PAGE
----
Manette Newbold

For once animal lovers can say chocolate is good for dogs. And cats, rabbits, ferrets, guinea pigs and small rodents.

Although the popular sweet treat still shouldn’t be found in a doggie dish or fed to a begging pet from the dinner table, those who buy a new chocolate drink at Kakawa Chocolate House will benefit animals at the Santa Fe Animal Shelter & Humane Society. The drink is called Tzul — the Mayan word for dog — and for every cup sold, Kakawa will donate 50 cents to the shelter.

The idea for the drink came about a few months ago when Kakawa’s owner, Tony Bennett, and his social media director, Ashley Libby, decided they wanted to figure out a way to benefit the shelter. Bennett, a dog lover, has two puppies of his own. So, they contacted Ben Swan, the shelter’s public information officer, to figure out a way they could collaborate in serving animals.

Then, the creativity began as Kawakwa chocolatiers brainstormed drink concoctions. Akiva Katz, who’s been working at Kakawa for nine months, said whenever employees come up with new seasonal flavors and chocolates, there is always a round-table discussion among employees. For the animal shelter drink, the employees wanted something lighter than some of Kakawa’s other elixirs, which are dark, heavy and spicy. And although mint, caramel and hazelnut were brought up as possibilities, those got scrapped, and Katz’s idea for a passion fruit drink ended up being the favorite.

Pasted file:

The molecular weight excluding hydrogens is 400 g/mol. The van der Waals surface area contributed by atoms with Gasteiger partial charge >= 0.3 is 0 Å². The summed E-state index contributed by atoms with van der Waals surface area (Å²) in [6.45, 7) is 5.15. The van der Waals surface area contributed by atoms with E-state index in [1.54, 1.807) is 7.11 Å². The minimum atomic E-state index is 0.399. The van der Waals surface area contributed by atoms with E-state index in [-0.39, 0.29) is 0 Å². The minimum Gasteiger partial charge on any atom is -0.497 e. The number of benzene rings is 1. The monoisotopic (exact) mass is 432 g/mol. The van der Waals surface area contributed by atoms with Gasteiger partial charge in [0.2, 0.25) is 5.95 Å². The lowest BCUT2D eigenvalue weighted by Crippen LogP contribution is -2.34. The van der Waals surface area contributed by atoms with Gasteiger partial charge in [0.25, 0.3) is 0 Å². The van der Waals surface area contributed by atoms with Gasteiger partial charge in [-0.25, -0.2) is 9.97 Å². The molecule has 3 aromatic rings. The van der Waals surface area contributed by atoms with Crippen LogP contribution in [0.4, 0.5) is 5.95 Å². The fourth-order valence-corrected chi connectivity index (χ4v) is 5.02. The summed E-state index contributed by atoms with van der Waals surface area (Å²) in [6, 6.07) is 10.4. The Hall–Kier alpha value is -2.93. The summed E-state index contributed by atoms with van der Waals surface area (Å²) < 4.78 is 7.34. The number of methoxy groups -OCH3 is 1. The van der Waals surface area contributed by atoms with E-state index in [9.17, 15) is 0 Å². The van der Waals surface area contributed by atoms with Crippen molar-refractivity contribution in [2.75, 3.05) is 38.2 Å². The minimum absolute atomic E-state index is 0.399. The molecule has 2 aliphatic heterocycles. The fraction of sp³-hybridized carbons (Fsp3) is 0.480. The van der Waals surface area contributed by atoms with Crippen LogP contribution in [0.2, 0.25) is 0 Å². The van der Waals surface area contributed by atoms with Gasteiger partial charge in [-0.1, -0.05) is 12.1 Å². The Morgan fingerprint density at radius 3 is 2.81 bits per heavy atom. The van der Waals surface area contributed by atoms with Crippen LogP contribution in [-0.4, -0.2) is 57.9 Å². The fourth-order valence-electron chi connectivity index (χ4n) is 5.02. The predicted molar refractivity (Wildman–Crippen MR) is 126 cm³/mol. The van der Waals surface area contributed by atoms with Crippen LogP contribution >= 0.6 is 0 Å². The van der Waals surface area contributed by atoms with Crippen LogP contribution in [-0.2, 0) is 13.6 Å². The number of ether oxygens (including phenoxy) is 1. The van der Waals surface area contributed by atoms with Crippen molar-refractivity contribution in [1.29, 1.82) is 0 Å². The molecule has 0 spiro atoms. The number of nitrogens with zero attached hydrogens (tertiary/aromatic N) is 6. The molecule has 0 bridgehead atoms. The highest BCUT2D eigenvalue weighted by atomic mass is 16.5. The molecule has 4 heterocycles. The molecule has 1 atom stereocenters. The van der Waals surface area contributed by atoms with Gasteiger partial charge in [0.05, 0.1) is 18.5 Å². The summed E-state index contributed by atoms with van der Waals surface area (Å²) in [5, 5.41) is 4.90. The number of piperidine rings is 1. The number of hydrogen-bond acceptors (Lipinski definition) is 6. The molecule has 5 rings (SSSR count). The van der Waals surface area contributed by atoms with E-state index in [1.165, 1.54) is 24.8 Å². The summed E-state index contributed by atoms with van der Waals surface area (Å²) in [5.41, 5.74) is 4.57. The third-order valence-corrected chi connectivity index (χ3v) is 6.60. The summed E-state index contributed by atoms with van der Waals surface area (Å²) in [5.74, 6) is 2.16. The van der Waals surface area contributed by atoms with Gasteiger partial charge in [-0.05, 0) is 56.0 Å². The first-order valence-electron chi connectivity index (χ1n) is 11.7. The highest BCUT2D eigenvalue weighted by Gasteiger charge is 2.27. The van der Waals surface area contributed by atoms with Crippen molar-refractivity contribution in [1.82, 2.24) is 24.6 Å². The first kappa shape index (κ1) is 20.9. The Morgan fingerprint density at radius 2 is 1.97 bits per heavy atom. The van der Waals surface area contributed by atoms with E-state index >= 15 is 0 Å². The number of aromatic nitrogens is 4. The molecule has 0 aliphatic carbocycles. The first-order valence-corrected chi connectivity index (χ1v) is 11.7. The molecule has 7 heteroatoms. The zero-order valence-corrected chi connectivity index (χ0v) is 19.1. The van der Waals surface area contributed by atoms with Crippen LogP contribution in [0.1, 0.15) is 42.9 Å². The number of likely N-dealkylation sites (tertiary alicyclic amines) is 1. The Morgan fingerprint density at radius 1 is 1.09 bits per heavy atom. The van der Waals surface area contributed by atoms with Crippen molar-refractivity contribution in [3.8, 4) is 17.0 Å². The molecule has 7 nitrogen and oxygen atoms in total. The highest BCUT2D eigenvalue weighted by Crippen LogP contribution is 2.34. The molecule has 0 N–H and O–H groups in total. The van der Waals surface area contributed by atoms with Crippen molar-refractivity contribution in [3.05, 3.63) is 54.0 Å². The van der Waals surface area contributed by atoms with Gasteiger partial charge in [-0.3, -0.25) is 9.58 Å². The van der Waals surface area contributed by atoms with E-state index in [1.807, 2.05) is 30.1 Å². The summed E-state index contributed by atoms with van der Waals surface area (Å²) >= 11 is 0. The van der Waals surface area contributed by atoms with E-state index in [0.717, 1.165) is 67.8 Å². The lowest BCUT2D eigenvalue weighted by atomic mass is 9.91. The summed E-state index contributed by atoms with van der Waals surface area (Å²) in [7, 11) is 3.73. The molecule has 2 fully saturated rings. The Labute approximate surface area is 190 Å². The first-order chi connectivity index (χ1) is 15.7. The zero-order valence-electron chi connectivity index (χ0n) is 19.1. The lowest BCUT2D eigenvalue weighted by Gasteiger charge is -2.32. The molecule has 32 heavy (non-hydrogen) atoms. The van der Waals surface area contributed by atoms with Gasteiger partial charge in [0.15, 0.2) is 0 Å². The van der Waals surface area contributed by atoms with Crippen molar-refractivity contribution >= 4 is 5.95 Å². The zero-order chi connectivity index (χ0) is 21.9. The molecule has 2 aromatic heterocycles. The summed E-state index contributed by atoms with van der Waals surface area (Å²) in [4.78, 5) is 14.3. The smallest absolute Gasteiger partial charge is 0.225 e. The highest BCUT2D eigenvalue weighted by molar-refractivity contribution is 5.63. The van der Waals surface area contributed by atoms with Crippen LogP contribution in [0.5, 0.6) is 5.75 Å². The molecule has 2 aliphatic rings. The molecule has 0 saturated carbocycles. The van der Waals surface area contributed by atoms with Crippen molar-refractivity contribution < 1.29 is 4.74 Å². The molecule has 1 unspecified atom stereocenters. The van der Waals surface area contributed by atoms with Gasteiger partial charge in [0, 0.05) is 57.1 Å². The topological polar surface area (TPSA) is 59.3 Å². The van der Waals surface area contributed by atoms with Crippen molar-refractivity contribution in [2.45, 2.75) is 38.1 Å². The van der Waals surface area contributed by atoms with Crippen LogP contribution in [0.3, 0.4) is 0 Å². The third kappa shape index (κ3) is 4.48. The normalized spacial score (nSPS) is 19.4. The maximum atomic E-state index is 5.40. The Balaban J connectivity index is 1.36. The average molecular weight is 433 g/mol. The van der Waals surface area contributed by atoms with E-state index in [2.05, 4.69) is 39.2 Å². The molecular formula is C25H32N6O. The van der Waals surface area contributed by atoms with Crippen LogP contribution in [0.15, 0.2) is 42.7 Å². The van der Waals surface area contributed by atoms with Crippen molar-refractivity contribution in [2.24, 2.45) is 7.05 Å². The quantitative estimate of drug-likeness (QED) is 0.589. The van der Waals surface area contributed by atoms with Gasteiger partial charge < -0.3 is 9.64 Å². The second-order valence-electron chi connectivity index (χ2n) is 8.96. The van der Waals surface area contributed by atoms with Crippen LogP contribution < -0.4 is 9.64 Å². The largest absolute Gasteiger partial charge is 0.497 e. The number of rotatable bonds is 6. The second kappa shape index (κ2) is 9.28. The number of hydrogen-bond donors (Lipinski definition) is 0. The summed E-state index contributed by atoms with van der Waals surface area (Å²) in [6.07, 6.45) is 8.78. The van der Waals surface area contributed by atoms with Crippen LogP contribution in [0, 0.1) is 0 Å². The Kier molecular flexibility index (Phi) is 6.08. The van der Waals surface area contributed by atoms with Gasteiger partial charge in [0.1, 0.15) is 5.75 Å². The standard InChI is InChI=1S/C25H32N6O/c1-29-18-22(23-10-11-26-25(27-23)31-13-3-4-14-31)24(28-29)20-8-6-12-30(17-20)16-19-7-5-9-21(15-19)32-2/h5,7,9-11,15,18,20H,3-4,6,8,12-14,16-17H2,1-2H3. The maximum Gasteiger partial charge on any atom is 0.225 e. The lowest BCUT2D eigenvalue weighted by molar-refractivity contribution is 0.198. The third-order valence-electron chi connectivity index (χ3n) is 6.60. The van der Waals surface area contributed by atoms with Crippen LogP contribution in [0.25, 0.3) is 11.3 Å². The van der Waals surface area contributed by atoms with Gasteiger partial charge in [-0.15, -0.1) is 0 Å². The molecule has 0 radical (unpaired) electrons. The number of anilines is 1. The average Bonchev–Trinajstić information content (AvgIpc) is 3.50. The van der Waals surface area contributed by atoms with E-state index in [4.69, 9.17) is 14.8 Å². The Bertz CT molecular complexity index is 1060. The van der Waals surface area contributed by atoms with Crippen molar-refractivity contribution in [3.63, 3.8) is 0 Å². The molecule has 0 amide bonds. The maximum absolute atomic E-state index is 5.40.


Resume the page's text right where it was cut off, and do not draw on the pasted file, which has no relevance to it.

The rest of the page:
Tzul is made with passion fruit purée, tarragon, allspice and 72 percent chocolate. Katz said the recipe also includes vanilla, not so much for flavor, but to smooth out the acidity in the chocolate. As a sweetener, organic coconut sugar is added.

Originally from Maine, Katz worked in several restaurants in New York before moving from New Jersey to Santa Fe last August. At Kakawa, Katz said he makes most of the drinks in a small kitchen located in the back of the retail store. Tzul is his first original recipe. The drink, which was inspired by seasonal foods and spices eaten in the Yucatán Peninsula, is made basically the same way as all Kakawa’s elixirs are. Tzul has a water base, which is heated first. Then, a specific ratio of chocolate is added and dissolved. After that, all ingredients are measured and combined in the mixture, and when the drink is finished, it’s stored in jars. The most difficult aspect of making Tzul, Katz said, is grinding the tarragon.

Elixirs are made in batches of about a gallon and a half and each use more than two pounds of chocolate. The drinks can last up to a week. On its own, chocolate has a long shelf life, Katz said — it’s only when other ingredients are added that it becomes more perishable.

Since its debut in October, Tzul has proved to be a popular elixir, Katz said, but there have been a few adjustments to the recipe. Originally, the tarragon was too strong, Katz said, so the amount of spice in the recipe has been reduced. By the end of the month, Kakawa also is expected to have a granulated form of Tzul for customers to buy and make at home.